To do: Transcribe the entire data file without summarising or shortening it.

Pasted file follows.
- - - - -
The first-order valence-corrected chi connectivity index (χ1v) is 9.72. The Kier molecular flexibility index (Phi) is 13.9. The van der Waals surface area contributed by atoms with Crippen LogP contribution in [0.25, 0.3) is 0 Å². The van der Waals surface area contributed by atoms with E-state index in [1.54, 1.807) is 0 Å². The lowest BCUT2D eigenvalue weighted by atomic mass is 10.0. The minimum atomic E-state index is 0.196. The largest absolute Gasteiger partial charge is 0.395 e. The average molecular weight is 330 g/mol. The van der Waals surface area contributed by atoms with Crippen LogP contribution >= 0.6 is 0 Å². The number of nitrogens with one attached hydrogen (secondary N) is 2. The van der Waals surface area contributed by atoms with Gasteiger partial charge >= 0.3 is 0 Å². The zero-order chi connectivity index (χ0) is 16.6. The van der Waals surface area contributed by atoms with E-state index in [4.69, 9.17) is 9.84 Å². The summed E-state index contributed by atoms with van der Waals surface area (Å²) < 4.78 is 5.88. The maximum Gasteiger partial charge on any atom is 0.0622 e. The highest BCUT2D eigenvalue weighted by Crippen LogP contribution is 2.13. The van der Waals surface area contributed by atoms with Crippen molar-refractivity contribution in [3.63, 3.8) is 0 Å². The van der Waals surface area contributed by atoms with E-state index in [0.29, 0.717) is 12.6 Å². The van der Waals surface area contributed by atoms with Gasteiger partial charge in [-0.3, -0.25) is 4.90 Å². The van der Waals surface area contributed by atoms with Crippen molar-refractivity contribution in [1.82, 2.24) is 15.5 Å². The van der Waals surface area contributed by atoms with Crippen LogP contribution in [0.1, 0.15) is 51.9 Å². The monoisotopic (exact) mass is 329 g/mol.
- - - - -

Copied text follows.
The first-order valence-corrected chi connectivity index (χ1v) is 9.72. The Kier molecular flexibility index (Phi) is 13.9. The van der Waals surface area contributed by atoms with Crippen LogP contribution in [0.25, 0.3) is 0 Å². The van der Waals surface area contributed by atoms with E-state index in [1.54, 1.807) is 0 Å². The lowest BCUT2D eigenvalue weighted by atomic mass is 10.0. The minimum atomic E-state index is 0.196. The largest absolute Gasteiger partial charge is 0.395 e. The average molecular weight is 330 g/mol. The van der Waals surface area contributed by atoms with Crippen LogP contribution >= 0.6 is 0 Å². The number of nitrogens with one attached hydrogen (secondary N) is 2. The van der Waals surface area contributed by atoms with Gasteiger partial charge >= 0.3 is 0 Å². The zero-order chi connectivity index (χ0) is 16.6. The van der Waals surface area contributed by atoms with E-state index in [4.69, 9.17) is 9.84 Å². The summed E-state index contributed by atoms with van der Waals surface area (Å²) < 4.78 is 5.88. The maximum Gasteiger partial charge on any atom is 0.0622 e. The highest BCUT2D eigenvalue weighted by Crippen LogP contribution is 2.13. The van der Waals surface area contributed by atoms with Crippen molar-refractivity contribution in [3.63, 3.8) is 0 Å². The van der Waals surface area contributed by atoms with E-state index in [0.29, 0.717) is 12.6 Å². The van der Waals surface area contributed by atoms with Gasteiger partial charge in [-0.3, -0.25) is 4.90 Å². The van der Waals surface area contributed by atoms with Crippen molar-refractivity contribution in [1.82, 2.24) is 15.5 Å². The van der Waals surface area contributed by atoms with Crippen LogP contribution in [0.1, 0.15) is 51.9 Å². The monoisotopic (exact) mass is 329 g/mol.